10. Eggs, flour, butter and sugar don't have complicated moving parts that require expensive reapirs.

Friday, June 11, 2010

An ode to the lemon tree in my neighbor's backyard

O tree so laden with fruit
you stand so tantalisingly close
yet you might as well be far away
guarded by steel and yappy critters as you are
Why do they ignore your bounty?
If you were mine I would not neglect you so..

In the dark of night I may come,
and snatch one or two of those fragrant, golden orbs
They will be zested into a single, fresh pasta dish;
with pecorino, murray river pink salt and grassy olive oil
.... and a grinding of freshly cracked black pepper....

Friday, May 21, 2010

A few food memories from Thailand

(left) 'Tiger', my little restaurant buddy on Phi Phi Island, I wanted to bring him home!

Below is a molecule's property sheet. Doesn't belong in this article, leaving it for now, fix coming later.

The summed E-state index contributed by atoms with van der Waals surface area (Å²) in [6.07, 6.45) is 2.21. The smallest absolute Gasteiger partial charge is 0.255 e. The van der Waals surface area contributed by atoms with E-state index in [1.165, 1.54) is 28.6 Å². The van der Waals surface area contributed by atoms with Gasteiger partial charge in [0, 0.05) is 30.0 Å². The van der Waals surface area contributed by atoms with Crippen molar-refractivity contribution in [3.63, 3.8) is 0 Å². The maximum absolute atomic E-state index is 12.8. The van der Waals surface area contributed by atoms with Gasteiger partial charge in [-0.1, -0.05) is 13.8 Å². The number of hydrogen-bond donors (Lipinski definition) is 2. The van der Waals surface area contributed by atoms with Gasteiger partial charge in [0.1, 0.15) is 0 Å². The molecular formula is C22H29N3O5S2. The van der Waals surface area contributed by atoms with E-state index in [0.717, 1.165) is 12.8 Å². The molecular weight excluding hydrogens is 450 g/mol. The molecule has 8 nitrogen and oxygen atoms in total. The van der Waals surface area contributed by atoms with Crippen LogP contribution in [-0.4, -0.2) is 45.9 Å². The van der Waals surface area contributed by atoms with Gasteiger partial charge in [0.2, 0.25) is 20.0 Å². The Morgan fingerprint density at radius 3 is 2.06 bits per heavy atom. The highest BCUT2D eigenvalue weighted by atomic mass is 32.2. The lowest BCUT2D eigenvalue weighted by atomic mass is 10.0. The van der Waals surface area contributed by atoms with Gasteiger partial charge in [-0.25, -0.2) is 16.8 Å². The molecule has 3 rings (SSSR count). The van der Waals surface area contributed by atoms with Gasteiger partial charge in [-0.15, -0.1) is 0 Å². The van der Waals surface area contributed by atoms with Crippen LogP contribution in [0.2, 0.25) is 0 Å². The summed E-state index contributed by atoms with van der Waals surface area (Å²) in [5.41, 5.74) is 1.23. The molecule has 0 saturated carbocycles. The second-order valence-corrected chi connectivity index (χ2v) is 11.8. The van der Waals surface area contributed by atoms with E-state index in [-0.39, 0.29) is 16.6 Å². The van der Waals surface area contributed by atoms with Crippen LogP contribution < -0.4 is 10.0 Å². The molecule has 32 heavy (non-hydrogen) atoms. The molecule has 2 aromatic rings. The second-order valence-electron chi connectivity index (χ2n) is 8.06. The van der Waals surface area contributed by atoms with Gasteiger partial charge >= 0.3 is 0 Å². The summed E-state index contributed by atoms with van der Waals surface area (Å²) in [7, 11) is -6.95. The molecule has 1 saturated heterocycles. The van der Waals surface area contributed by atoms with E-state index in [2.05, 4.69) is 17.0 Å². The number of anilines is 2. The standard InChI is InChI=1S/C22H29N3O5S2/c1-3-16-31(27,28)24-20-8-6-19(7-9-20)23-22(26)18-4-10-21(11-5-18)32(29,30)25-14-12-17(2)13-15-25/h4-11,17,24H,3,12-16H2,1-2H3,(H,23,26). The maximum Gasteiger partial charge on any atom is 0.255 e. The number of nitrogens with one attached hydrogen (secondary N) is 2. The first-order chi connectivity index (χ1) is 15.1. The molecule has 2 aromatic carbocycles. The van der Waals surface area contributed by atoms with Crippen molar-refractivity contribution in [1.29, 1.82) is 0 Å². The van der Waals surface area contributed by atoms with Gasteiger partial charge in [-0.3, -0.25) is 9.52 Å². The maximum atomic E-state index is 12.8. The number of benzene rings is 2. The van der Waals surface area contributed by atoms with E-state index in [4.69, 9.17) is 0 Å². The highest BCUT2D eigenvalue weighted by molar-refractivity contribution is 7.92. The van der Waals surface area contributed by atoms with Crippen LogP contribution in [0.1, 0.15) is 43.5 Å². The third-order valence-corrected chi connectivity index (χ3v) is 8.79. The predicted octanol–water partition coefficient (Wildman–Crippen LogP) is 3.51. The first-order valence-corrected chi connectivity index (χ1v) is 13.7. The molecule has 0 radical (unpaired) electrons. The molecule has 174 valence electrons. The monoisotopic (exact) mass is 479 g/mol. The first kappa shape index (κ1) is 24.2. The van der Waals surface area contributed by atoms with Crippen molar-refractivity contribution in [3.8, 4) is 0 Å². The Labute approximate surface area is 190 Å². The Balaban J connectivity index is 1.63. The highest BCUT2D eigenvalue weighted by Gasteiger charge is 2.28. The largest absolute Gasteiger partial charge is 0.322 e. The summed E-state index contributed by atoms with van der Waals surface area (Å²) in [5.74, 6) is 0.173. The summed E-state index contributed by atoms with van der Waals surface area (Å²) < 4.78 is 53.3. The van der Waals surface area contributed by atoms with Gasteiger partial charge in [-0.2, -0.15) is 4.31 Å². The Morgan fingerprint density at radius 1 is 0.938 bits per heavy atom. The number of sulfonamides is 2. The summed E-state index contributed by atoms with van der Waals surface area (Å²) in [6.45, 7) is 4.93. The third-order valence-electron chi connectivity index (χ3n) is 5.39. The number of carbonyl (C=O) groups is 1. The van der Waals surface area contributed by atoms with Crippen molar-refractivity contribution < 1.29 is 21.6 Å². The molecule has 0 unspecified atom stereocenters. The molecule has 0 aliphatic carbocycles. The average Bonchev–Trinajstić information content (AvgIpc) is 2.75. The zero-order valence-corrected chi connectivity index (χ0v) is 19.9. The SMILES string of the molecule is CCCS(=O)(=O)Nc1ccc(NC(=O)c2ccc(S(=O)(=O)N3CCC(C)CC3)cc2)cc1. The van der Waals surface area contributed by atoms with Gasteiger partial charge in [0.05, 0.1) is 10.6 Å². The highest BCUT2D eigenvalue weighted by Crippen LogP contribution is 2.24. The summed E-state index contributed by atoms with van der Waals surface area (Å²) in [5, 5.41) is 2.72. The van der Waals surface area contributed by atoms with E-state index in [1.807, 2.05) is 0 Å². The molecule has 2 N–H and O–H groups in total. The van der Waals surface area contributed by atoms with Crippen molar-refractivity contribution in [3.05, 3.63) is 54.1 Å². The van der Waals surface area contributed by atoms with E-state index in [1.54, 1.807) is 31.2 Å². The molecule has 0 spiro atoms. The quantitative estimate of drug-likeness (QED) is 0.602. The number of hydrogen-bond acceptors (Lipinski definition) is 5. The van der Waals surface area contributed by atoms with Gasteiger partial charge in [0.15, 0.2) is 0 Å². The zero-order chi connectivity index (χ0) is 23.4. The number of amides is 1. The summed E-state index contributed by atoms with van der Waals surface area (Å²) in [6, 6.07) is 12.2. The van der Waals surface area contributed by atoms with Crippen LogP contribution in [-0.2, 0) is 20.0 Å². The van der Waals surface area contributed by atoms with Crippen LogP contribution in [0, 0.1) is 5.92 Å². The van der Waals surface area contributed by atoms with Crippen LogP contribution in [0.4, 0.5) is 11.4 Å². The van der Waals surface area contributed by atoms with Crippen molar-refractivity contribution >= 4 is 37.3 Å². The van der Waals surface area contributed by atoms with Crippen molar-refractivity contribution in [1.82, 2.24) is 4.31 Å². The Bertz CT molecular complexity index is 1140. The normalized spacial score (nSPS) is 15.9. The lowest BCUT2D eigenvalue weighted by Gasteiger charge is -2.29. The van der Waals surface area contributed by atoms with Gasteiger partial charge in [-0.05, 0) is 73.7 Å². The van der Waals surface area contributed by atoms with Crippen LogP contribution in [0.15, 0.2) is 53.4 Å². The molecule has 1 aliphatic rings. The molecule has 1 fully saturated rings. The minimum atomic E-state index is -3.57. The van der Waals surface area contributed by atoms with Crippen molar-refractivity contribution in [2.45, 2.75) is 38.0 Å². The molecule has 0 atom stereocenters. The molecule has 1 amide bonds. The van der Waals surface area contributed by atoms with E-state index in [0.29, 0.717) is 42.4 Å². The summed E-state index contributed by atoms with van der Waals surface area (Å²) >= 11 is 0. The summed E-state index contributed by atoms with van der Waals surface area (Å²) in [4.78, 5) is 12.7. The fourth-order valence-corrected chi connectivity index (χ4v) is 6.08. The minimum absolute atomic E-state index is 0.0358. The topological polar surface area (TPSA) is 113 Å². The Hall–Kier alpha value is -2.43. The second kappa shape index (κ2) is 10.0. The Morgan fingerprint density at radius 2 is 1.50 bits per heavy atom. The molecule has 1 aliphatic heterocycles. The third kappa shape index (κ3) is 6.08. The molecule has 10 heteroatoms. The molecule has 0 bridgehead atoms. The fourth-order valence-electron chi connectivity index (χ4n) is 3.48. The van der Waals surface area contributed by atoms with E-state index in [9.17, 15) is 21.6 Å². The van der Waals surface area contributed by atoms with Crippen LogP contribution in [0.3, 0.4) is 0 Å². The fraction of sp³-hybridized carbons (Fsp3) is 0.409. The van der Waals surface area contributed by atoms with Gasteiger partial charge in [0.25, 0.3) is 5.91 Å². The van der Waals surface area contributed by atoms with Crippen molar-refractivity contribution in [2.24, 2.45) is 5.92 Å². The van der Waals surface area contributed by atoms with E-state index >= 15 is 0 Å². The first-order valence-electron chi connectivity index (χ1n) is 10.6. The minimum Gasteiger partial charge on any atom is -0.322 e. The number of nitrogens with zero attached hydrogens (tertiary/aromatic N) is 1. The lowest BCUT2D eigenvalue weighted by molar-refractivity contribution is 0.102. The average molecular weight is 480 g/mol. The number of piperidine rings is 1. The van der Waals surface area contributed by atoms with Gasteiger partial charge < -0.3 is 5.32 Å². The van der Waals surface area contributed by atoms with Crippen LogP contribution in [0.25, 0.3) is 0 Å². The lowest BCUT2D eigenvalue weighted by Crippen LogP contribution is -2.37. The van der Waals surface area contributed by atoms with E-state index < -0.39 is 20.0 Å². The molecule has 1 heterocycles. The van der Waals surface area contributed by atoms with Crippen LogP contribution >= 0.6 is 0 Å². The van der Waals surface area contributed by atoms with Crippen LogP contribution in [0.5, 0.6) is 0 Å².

Below; The beers are just better in Thailand! Not to mention the food...

Little Tiger Restaurant, Phuket, Thailand, the happiest place in the world :)

Berkshire Pork + The Silver Spoon = 1 very happy foodie

Tomorrow night I am finally trialing the much-praised Berkshire Pork, which I have heard great things about. I have decided I’m no longer comfortable with buying meat unless I know for sure if the meat is produced without causing the animal to have an unhappy life.

Growing up we always had our own meat butchered, so I know for certain that up until the moment of their death, our animals were fat and happy. I’m sure this is why the meat tasted so good!